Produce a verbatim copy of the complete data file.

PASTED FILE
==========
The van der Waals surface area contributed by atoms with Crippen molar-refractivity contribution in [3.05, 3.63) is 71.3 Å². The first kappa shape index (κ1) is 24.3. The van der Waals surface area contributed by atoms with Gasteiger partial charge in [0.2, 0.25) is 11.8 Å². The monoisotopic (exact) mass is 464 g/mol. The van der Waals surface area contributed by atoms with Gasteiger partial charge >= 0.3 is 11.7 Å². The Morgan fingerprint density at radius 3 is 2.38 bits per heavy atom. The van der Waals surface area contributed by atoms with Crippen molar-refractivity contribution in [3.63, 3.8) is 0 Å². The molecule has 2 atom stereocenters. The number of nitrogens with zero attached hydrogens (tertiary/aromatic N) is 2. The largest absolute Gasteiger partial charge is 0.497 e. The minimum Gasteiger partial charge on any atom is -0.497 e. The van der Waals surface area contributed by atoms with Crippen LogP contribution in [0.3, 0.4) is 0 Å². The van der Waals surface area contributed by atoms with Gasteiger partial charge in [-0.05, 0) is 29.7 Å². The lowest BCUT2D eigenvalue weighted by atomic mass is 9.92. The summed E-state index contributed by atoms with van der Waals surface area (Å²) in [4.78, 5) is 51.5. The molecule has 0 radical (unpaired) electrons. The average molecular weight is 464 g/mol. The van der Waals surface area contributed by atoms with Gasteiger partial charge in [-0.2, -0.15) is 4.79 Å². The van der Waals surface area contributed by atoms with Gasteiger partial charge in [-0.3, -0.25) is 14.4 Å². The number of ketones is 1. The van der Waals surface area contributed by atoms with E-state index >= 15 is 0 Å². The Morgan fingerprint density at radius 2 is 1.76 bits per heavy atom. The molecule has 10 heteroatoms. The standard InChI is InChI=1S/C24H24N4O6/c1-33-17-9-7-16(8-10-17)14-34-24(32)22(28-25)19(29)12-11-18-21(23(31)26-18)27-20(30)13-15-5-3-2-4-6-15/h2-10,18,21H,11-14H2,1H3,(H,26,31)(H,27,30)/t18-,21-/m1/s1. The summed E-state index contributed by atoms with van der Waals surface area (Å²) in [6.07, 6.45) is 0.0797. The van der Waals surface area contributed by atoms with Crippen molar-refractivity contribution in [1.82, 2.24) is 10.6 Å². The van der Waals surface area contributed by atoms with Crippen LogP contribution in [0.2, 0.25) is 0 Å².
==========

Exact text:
The van der Waals surface area contributed by atoms with Crippen molar-refractivity contribution in [3.05, 3.63) is 71.3 Å². The first kappa shape index (κ1) is 24.3. The van der Waals surface area contributed by atoms with Gasteiger partial charge in [0.2, 0.25) is 11.8 Å². The monoisotopic (exact) mass is 464 g/mol. The van der Waals surface area contributed by atoms with Gasteiger partial charge >= 0.3 is 11.7 Å². The Morgan fingerprint density at radius 3 is 2.38 bits per heavy atom. The van der Waals surface area contributed by atoms with Crippen molar-refractivity contribution in [3.63, 3.8) is 0 Å². The molecule has 2 atom stereocenters. The number of nitrogens with zero attached hydrogens (tertiary/aromatic N) is 2. The largest absolute Gasteiger partial charge is 0.497 e. The minimum Gasteiger partial charge on any atom is -0.497 e. The van der Waals surface area contributed by atoms with Crippen LogP contribution in [0.3, 0.4) is 0 Å². The van der Waals surface area contributed by atoms with Gasteiger partial charge in [-0.05, 0) is 29.7 Å². The lowest BCUT2D eigenvalue weighted by atomic mass is 9.92. The summed E-state index contributed by atoms with van der Waals surface area (Å²) in [4.78, 5) is 51.5. The molecule has 0 radical (unpaired) electrons. The average molecular weight is 464 g/mol. The van der Waals surface area contributed by atoms with Gasteiger partial charge in [-0.2, -0.15) is 4.79 Å². The van der Waals surface area contributed by atoms with Gasteiger partial charge in [-0.3, -0.25) is 14.4 Å². The number of ketones is 1. The van der Waals surface area contributed by atoms with E-state index >= 15 is 0 Å². The Morgan fingerprint density at radius 2 is 1.76 bits per heavy atom. The molecule has 10 heteroatoms. The standard InChI is InChI=1S/C24H24N4O6/c1-33-17-9-7-16(8-10-17)14-34-24(32)22(28-25)19(29)12-11-18-21(23(31)26-18)27-20(30)13-15-5-3-2-4-6-15/h2-10,18,21H,11-14H2,1H3,(H,26,31)(H,27,30)/t18-,21-/m1/s1. The summed E-state index contributed by atoms with van der Waals surface area (Å²) in [6.07, 6.45) is 0.0797. The van der Waals surface area contributed by atoms with Crippen molar-refractivity contribution in [1.82, 2.24) is 10.6 Å². The van der Waals surface area contributed by atoms with Crippen LogP contribution in [0.2, 0.25) is 0 Å².